The term photography came in to proper use in 1839. It is derived from the Greek phos, meaning light and graphos, writing. Sometimes coined “painting with light”.
Recently I was exhibiting at a large photo fair. Amidst the chatter, a young couple came up to me. The guy said, “I hope you don’t mind me asking, but what filter do you use?” Filter I say, that is no filter… This led on to my explaining how I had achieved said images by using photographic film and processing them through the wrong chemicals on purpose: this is known as cross-processing. He was impressed and said “so you do it the real way?” Well, I guess I do.
This conversation however did make me realise how, A) I need to explain my work more clearly and B) newcomers into photography may know nothing about how we got to where we are now, so here is a potted history:
Around the 1830’s men all around Europe were playing around with creating images using light and then fixing them permanently to a surface.
It’s a little uncertain as to who should claim the title of inventor. Whilst studying my photography A Level I was told it was William Henry Fox Talbot, but it seems he was not the only person experimenting with new ‘photographic’ processes. He did however invent the negative-positive process.
Over in France Joseph Nicéphore Niépce had made the first permanent image onto pewter. He then collaborated with Louis Jacques Mandé Daguerre, who after the death of Niépce discovered that images could be ‘developed’ by use of chemicals, which cut down exposure times from hours to minutes.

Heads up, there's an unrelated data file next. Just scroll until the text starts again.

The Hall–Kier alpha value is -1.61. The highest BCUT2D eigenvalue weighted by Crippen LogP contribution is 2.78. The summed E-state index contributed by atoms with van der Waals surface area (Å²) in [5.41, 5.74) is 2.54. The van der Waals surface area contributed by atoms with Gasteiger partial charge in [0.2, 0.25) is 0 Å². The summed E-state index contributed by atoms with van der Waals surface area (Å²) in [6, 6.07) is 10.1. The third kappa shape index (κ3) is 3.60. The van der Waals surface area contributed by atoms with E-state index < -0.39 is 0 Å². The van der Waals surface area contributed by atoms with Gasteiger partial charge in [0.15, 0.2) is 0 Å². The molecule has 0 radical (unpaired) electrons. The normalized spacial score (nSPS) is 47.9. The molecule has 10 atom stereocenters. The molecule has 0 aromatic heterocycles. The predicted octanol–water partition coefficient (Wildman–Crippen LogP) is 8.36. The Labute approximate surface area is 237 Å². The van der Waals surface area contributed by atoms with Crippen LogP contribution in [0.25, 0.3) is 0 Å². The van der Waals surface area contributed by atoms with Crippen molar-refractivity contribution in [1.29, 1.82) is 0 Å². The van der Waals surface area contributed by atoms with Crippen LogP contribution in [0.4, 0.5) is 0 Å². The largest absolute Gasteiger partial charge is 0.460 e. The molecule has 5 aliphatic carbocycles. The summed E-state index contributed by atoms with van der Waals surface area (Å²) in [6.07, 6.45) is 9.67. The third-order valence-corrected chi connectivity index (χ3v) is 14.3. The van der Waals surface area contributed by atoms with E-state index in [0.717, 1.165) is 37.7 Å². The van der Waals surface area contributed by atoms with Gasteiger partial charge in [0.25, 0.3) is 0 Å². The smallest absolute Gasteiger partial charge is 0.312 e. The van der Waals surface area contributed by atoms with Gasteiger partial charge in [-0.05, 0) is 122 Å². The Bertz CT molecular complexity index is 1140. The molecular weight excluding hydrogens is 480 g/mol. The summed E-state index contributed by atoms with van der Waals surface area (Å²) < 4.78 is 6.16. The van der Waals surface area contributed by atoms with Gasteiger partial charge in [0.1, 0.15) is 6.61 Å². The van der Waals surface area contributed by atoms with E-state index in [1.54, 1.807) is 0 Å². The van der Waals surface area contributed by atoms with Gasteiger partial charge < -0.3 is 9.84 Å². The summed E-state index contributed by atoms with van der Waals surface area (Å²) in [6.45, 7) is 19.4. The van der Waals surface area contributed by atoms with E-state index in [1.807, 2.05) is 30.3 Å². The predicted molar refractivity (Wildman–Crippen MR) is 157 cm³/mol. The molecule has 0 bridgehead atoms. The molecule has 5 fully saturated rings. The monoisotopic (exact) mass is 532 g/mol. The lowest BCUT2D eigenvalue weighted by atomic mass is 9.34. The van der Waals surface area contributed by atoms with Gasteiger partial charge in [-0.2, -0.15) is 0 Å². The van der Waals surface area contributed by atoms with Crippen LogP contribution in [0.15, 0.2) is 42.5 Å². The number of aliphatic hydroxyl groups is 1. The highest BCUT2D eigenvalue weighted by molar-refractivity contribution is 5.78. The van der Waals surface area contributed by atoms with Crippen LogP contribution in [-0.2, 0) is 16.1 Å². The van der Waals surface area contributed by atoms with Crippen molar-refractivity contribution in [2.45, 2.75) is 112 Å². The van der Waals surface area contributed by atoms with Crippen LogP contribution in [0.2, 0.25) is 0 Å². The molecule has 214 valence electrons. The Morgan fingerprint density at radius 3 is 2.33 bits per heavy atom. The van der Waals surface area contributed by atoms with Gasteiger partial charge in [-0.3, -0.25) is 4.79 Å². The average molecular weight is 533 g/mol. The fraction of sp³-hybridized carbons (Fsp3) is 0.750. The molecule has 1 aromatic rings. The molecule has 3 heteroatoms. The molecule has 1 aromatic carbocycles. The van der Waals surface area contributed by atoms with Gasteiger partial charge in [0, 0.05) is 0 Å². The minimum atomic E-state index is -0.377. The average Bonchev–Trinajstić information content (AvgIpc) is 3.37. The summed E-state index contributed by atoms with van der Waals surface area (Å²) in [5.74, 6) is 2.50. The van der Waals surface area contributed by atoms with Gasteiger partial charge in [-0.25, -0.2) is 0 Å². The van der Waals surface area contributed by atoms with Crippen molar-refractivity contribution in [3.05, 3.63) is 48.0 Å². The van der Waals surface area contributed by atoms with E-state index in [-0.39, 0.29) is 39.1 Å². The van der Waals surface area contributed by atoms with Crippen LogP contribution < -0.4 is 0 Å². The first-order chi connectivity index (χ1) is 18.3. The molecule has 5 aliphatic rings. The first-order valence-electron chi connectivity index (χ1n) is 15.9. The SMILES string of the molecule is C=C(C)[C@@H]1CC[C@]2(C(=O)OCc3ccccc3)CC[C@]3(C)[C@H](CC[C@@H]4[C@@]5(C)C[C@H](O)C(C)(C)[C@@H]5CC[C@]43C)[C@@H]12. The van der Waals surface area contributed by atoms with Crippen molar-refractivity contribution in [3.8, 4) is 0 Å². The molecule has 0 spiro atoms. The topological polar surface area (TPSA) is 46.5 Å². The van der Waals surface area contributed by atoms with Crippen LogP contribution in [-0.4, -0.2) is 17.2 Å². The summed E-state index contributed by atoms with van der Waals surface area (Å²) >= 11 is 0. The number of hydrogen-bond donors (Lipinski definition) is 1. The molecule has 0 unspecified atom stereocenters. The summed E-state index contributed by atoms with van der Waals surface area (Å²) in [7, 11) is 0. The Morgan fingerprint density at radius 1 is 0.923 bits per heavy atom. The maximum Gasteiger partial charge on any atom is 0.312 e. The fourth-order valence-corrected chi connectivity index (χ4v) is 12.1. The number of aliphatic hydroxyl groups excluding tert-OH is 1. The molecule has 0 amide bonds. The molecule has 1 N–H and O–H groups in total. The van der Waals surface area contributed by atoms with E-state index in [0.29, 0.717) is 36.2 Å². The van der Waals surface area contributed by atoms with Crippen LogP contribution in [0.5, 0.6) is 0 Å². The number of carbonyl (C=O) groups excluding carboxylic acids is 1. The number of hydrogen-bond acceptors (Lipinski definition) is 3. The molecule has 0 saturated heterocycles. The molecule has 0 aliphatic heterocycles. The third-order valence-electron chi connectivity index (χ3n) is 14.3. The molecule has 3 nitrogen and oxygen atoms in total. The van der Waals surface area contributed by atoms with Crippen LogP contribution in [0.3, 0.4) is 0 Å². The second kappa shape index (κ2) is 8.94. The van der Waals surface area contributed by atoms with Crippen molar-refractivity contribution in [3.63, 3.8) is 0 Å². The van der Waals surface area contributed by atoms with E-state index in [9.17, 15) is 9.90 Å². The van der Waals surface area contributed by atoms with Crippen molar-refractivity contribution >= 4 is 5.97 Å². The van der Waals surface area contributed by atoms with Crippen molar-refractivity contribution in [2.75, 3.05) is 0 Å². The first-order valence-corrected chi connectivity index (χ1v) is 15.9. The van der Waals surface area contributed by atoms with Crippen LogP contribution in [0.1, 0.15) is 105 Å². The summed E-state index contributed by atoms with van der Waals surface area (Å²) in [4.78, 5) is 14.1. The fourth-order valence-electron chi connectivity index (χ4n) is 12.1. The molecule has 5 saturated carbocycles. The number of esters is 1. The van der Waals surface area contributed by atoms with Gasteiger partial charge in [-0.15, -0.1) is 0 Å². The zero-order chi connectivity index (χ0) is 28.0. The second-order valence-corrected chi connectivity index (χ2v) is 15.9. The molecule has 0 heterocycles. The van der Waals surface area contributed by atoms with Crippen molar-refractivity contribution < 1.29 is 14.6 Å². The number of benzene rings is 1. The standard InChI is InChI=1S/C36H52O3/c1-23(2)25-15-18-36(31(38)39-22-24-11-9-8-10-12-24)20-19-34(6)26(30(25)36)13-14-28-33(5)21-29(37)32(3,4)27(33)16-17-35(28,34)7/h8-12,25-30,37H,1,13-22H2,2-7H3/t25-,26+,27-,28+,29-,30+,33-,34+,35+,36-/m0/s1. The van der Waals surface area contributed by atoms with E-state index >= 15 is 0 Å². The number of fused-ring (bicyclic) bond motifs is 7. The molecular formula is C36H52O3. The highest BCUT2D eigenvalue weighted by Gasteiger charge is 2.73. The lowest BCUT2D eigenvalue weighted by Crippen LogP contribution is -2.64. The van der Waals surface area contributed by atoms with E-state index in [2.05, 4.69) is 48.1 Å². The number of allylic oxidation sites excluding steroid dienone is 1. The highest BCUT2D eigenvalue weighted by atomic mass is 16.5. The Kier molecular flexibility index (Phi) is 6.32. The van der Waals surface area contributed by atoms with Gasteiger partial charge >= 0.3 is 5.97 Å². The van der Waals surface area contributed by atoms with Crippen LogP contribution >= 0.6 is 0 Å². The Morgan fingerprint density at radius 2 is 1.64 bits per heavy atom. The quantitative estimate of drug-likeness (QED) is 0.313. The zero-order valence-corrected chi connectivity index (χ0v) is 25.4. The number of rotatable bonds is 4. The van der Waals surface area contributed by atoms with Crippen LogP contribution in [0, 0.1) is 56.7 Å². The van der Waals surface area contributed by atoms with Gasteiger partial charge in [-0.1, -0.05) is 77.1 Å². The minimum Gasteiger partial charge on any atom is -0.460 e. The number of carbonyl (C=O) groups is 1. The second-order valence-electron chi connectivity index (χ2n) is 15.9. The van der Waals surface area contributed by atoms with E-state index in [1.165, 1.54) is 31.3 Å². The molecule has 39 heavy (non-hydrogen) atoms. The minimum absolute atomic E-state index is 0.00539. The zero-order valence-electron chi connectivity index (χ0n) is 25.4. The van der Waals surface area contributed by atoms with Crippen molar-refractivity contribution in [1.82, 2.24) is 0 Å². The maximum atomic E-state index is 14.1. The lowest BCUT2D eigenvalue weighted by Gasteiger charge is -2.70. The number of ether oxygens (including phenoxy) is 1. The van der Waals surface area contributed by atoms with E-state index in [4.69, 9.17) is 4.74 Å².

For the first decade or so of photography, the images were of more static subjects or large scenes, partly following on from a convention in still life from the traditional art world, but largely because of the long exposures required. It was impossible to capture nature’s more fleeting effects such as washing blowing on a line or a windmill turning.
From its outset photography was a good mix of art and science, though more accessible to the affluent and influential in society. Photography progressed both technically and in it’s uses. Wars were documented and lesser-known societies represented.
Two big advancements came in the shape of flexible film (rather than solid plates) and lightweight/portable cameras. This is thanks to George Eastman and his company, Kodak, founded in 1889.
Cameras were becoming more affordable for the average person and photographic imagery began to be reproduced in printed publications. In 1903 the Daily Mirror was the first daily paper to be illustrated solely with photographs.
Prior to digital the most significant advance was the introduction of colour photography.
Over the years photography has influenced the worlds of medicine, the arts, science, politics, celebrity as well as keeping a record of our personal lives.
Vive la Photographie!
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